Next, since we want SSL, you need to have a VirtualHost running on port 443. Your config file should look similar to this. You need to have a path to your website's files shown on DocumentRoot, enable SSLEngine, provide paths to the certificate files. Couple notes, you may need to install and enable mods for apache in order SSL to work. You will also want to set the file permissions appropriately on the certificate files.

Code:
  GNU nano 4.8                                                                                          yourwebsite.net.conf
<VirtualHost *:80>
        DocumentRoot /var/www/yourwebsite.net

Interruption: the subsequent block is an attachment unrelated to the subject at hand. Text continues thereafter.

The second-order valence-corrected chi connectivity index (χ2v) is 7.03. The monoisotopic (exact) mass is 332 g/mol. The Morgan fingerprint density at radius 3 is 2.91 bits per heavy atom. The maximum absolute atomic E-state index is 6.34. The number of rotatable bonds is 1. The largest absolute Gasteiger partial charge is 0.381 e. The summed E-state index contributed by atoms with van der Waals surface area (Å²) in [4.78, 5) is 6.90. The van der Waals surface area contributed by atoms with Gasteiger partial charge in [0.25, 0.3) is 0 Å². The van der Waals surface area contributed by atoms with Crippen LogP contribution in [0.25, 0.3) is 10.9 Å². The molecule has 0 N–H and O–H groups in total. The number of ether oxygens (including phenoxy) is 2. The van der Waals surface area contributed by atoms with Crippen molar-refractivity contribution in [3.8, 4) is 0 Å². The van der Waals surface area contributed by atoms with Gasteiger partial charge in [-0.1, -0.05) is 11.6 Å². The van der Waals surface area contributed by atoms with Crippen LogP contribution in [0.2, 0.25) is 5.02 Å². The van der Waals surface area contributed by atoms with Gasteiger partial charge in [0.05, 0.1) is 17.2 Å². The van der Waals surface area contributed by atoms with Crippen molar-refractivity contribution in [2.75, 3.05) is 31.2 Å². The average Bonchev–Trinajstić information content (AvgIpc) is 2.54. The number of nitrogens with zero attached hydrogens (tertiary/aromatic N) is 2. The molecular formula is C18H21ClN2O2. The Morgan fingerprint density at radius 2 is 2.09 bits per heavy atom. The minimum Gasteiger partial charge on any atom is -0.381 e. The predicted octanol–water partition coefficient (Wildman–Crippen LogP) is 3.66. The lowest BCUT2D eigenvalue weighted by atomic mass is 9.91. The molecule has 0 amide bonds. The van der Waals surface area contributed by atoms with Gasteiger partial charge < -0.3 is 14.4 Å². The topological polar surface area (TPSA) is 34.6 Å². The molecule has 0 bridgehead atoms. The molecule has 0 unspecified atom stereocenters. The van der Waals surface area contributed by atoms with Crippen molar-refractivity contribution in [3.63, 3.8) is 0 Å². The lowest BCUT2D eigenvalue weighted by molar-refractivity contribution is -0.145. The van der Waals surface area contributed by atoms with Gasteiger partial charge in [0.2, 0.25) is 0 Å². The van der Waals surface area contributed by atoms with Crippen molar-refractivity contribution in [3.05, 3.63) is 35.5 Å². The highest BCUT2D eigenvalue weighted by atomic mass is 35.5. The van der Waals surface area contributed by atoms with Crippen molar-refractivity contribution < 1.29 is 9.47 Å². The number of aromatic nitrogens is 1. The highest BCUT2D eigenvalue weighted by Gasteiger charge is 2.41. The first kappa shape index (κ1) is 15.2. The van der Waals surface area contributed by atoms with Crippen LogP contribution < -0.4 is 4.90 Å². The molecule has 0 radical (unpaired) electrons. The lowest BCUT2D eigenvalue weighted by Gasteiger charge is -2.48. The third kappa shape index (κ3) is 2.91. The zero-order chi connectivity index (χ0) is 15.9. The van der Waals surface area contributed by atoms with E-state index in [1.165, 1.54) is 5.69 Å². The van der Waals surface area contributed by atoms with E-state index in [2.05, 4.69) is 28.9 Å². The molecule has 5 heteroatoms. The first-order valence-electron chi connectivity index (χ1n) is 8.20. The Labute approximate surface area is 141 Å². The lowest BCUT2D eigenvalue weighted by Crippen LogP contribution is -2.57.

ServerName www.yourwebsite.net
        Redirect permanent / https://www.yourwebsite.net
</VirtualHost>

<VirtualHost *:443>
        ServerName www.yourwebsite.net
        ServerAdmin [email protected]
        DocumentRoot /var/www/yourwebsite.net
        SSLEngine On
        SSLCertificateFile /certs/yourwebsite.net/certificate.crt
        SSLCertificateKeyFile /certs/yourwebsite.net/private-key.key
        SSLCertificateChainFile /certs/yourwebsite.net/intermediate.crt
        ErrorLog ${APACHE_LOG_DIR}/error.log
        CustomLog ${APACHE_LOG_DIR}/access.log combined
</VirtualHost>

There may be other mods you may need to enable depending on your CMS and other software you run with your webserver, for instance if you're running PHP you might consider the fpm-fcgi mod, curl and so forth.

After you make sure your website is up and is happy (make sure to restart apache every time you make a configuration change). If something is wrong you can usually find out by doing

Code:
sudo systemctl apache2 status

Or if you need more information you can refer to apache's log or the journalctl -xe